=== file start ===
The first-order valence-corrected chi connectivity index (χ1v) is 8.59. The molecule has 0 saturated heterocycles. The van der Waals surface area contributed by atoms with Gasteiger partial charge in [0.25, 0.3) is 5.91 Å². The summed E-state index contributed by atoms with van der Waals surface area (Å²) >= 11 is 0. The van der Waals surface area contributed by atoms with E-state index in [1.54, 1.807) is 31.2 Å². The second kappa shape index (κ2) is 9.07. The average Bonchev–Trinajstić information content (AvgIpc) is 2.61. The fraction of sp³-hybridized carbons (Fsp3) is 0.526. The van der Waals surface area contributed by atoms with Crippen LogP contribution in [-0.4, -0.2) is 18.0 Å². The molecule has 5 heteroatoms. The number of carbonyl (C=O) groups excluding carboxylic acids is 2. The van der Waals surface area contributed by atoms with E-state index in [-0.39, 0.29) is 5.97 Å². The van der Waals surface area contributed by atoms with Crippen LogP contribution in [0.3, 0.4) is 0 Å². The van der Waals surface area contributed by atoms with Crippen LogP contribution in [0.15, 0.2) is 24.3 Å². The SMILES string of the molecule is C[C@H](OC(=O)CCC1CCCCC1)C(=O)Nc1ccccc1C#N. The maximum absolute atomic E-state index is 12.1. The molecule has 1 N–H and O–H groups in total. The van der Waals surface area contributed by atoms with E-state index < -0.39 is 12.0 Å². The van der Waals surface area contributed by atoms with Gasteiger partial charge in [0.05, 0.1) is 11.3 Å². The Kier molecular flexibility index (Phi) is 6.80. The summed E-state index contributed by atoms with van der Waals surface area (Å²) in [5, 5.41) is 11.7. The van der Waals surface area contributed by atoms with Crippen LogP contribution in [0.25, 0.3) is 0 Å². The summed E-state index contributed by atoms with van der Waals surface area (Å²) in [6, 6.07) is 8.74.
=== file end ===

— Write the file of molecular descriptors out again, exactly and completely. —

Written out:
The first-order valence-corrected chi connectivity index (χ1v) is 8.59. The molecule has 0 saturated heterocycles. The van der Waals surface area contributed by atoms with Gasteiger partial charge in [0.25, 0.3) is 5.91 Å². The summed E-state index contributed by atoms with van der Waals surface area (Å²) >= 11 is 0. The van der Waals surface area contributed by atoms with E-state index in [1.54, 1.807) is 31.2 Å². The second kappa shape index (κ2) is 9.07. The average Bonchev–Trinajstić information content (AvgIpc) is 2.61. The fraction of sp³-hybridized carbons (Fsp3) is 0.526. The van der Waals surface area contributed by atoms with Crippen LogP contribution in [-0.4, -0.2) is 18.0 Å². The molecule has 5 heteroatoms. The number of carbonyl (C=O) groups excluding carboxylic acids is 2. The van der Waals surface area contributed by atoms with E-state index in [-0.39, 0.29) is 5.97 Å². The van der Waals surface area contributed by atoms with Crippen LogP contribution in [0.3, 0.4) is 0 Å². The van der Waals surface area contributed by atoms with Crippen LogP contribution in [0.15, 0.2) is 24.3 Å². The SMILES string of the molecule is C[C@H](OC(=O)CCC1CCCCC1)C(=O)Nc1ccccc1C#N. The maximum absolute atomic E-state index is 12.1. The molecule has 1 N–H and O–H groups in total. The van der Waals surface area contributed by atoms with E-state index < -0.39 is 12.0 Å². The van der Waals surface area contributed by atoms with Gasteiger partial charge in [0.05, 0.1) is 11.3 Å². The Kier molecular flexibility index (Phi) is 6.80. The summed E-state index contributed by atoms with van der Waals surface area (Å²) in [5, 5.41) is 11.7. The van der Waals surface area contributed by atoms with Crippen LogP contribution in [0.25, 0.3) is 0 Å². The summed E-state index contributed by atoms with van der Waals surface area (Å²) in [6, 6.07) is 8.74.